Kangaroo Care: What is it and what are the benefits?

Author: Grace O'Hara

July 18, 2017


Imagine a place where you feel secure, joyous, protected – a place where you are enveloped by the warmth of those who love you the most dearly, and whom you love in the same capacity. This is your safe space, your happy place. For a newborn, the world in which we all find our happy places is blindingly bright, cold, and filled with loud, frightful noises. It is anything but comforting, and is in direct conflict with the warm, nurturing, quiet, dark space of his/her mother’s womb in which the infant found its’ first happy place. So why is it that the routine birthing practice in the United States is to whisk the baby away from his/her parents into this intimidating and confusing environment? Doesn’t it make more sense to place the baby in an environment that is most reflective of his/hers first nine months or so of life and also most beneficial to the baby’s initial adaptation and adjustment? That is where kangaroo care, also known as skin-to-skin contact comes in.

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Kangaroo care was first developed in 1979 in Bogotá, Colombia by neonatologists, Dr. Edgar Rey and Dr. Hector Martinez when they were faced with a shortage of incubators to care for all of the premature babies in their hospital. Dr. Rey and Martinez decided to place the babies directly on their mother’s chests, skin-to-skin, and found that the babies flourished. Their temperatures regulated and were maintained more quickly, they were more apt to breastfeeding, and they were able to be discharged to begin life at home more quickly as compared to babies that were placed in incubators rather than skin-to-skin. After this initial observation and the apparent benefits of skin-to-skin contact, research began to take place and subsequently the inception of kangaroo care.

Nils Bergman, a physician and researcher in South Africa, explains the essential nature of kangaroo care for all babies in that, the development of their brains is contingent upon the positive stimulation of their senses. “At birth, the sensations that tell the brain ‘I am safe’ are the mother’s smell, her movements and skin-to-skin contact.” A mother’s voice can also trigger these positive stimulation, but this is not always present. Think of a time when you were scared or felt threatened or in danger. Your fight-or-flight response most likely intuitively took over in order to protect you. If a baby’s brain does not receive these stimulation, the baby experiences feelings of fear and danger in much the same way that we do throughout our entire lives. A baby that does not receive this positive stimulation will enter into a self-defense response, meaning he/she is instinctively reacting in order to stay alive. Babies will continue breathing, eating, and digesting, but their brain development and emotional and social connections will be put on hold. However, when a baby experiences kangaroo care, “It stimulates a specific part of the newborn brain, so that two things happen. The baby will move to the breast, self-attach and feed; and secondly, the baby will open his eyes and gaze at his mother.” This exemplifies the vital nature of skin-to-skin contact in order to foster not only the baby’s physical development through feeding and obtaining nutrients through mother’s milk, but also emotional and social development created through a positive, nurturing attachment between infant and parents. Skin-to-skin contact is the happy place for infants, it is the natural place for them to be and where they intuitively know they must be in order to survive and develop fruitfully.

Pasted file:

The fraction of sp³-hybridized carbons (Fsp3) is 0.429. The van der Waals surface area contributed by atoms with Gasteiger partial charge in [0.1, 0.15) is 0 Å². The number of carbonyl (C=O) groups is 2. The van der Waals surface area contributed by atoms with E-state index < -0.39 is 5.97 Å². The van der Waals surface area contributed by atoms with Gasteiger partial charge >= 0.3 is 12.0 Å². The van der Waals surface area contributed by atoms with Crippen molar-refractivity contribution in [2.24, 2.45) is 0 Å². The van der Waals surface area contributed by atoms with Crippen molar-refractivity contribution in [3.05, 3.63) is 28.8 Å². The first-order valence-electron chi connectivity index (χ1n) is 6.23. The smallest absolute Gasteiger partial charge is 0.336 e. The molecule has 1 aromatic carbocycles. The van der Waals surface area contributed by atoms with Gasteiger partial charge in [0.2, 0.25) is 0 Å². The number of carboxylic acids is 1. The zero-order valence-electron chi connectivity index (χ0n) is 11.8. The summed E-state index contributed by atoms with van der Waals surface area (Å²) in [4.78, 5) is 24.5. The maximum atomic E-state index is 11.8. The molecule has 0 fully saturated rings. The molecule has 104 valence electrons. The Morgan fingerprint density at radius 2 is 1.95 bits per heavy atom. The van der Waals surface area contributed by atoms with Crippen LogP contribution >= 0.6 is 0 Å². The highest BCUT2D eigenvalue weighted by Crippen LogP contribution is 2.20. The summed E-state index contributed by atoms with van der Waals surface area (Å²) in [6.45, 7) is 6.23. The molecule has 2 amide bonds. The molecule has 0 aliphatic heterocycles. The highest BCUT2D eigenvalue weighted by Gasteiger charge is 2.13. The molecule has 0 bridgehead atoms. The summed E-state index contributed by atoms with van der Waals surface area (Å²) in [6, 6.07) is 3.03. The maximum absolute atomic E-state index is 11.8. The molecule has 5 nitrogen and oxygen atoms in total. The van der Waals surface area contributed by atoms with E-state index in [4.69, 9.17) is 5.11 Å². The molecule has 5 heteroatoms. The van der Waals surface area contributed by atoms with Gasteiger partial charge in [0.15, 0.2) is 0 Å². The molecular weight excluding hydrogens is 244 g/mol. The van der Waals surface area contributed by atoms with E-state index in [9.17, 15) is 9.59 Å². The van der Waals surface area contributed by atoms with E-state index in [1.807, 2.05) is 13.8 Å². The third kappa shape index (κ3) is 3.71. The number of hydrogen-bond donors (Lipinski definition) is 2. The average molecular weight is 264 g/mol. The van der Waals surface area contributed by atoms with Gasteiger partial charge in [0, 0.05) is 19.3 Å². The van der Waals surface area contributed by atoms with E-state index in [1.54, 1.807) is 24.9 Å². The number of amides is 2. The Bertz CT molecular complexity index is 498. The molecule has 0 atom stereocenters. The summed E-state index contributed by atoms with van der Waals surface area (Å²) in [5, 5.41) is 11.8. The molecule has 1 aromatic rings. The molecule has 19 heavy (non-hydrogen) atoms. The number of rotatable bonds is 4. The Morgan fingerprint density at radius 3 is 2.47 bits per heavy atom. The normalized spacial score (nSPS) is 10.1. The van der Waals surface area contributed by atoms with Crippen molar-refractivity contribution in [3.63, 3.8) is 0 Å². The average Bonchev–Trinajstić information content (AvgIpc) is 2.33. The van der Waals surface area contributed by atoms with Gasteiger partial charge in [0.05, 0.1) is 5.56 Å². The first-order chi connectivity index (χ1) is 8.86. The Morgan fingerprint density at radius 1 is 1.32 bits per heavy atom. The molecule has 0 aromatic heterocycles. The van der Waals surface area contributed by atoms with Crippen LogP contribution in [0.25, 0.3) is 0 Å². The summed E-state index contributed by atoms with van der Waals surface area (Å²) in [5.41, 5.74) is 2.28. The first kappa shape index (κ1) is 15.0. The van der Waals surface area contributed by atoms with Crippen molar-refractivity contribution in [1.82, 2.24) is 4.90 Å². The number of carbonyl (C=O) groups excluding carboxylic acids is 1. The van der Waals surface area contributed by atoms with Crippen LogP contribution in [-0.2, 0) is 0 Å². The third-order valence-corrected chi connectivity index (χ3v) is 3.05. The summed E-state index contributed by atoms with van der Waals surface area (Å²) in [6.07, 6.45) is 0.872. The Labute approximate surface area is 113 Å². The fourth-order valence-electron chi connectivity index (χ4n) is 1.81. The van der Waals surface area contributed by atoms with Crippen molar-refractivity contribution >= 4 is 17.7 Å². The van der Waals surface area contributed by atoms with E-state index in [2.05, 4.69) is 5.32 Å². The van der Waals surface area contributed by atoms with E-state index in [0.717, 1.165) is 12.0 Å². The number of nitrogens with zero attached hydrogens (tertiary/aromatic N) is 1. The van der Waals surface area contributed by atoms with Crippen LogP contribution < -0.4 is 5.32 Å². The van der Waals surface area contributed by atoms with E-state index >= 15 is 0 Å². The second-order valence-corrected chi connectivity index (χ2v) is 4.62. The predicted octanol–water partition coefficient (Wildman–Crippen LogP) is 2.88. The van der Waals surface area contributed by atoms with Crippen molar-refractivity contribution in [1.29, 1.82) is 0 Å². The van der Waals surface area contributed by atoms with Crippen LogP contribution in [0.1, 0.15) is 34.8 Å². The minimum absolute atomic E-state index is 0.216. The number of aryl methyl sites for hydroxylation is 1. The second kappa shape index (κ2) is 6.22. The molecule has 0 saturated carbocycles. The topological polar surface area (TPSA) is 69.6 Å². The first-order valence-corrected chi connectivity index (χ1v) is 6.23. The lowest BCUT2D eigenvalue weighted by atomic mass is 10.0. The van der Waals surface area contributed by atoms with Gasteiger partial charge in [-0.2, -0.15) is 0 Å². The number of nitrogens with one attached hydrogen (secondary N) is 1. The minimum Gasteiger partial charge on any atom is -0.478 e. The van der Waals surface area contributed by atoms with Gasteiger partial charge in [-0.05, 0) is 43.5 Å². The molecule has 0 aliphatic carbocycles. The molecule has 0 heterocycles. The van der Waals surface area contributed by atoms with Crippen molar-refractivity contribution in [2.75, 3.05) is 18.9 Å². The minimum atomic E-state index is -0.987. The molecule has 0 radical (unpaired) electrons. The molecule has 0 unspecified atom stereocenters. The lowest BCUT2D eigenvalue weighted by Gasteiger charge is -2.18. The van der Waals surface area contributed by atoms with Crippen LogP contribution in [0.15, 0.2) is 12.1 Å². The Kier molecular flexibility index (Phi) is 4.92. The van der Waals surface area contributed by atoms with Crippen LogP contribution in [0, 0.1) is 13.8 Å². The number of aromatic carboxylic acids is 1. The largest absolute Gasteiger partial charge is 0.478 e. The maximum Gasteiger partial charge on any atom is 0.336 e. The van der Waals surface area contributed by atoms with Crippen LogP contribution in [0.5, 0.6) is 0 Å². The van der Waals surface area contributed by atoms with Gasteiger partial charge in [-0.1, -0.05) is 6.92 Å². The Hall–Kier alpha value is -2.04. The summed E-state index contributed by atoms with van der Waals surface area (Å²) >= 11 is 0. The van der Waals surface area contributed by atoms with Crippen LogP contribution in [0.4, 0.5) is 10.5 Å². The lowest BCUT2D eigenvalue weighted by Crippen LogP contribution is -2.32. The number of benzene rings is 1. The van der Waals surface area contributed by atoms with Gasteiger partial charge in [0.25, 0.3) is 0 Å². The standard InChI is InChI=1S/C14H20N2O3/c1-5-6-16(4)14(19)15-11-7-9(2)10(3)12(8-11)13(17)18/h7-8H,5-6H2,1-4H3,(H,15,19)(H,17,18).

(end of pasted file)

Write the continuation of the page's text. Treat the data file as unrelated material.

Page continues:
Mothers and fathers should begin skin-to-skin contact as soon after the baby’s arrival as possible and continue without interruption for the first two hours after birth. This provides for ease of the baby’s transition into the world and allows them to most fully reap the benefits that researchers have found kangaroo care to offer, according to Dr. Susan Ludington, the director of the United States Institute for Kangaroo Care. However, the continuation of kangaroo care after these initial two hours is incredibly important for secure attachment and the continuation of a healthy development process. In terms of development, this is especially true for babies that were born prematurely, since they typically have low birth weights and are unable to regulate and maintain their own temperatures. Skin-to-skin contact not only has the potential to be a life-saving method of care, but it also provides solace and a sense of normalcy to new mothers and fathers that otherwise feel helpless. Imagine having a high-risk pregnancy in which you or your partner had a premature delivery. The fear and helplessness that overcomes is palpable, and you feel frozen – suspended in your ability to nurture and protect your baby. Now further complicate and intensify the trepidation felt and place yourself in the same scenario, this time with twins, and you have the birth story of Laura and Josh Brewer’s babies. Even with immense feelings of helplessness and personally being able to do so little to protect, nurture, and care for their babies, Laura and Josh were not paralyzed by fear. Instead, they listened to their medical team and the research they had conducted that pointed to kangaroo care as being the best way to care for their twins while they were in the NICU. This simple method of care turned feelings of fear into those of excitement, as Laura was able to care for her babies and begin her role of mother for the first time. She and Josh were able to directly see the impacts of skin-to-skin contact and Laura describes how, “gratifying to hold them and watch their monitors calm down a little as they slept and think about the fact helping them sleep calmly would help them grow and develop.”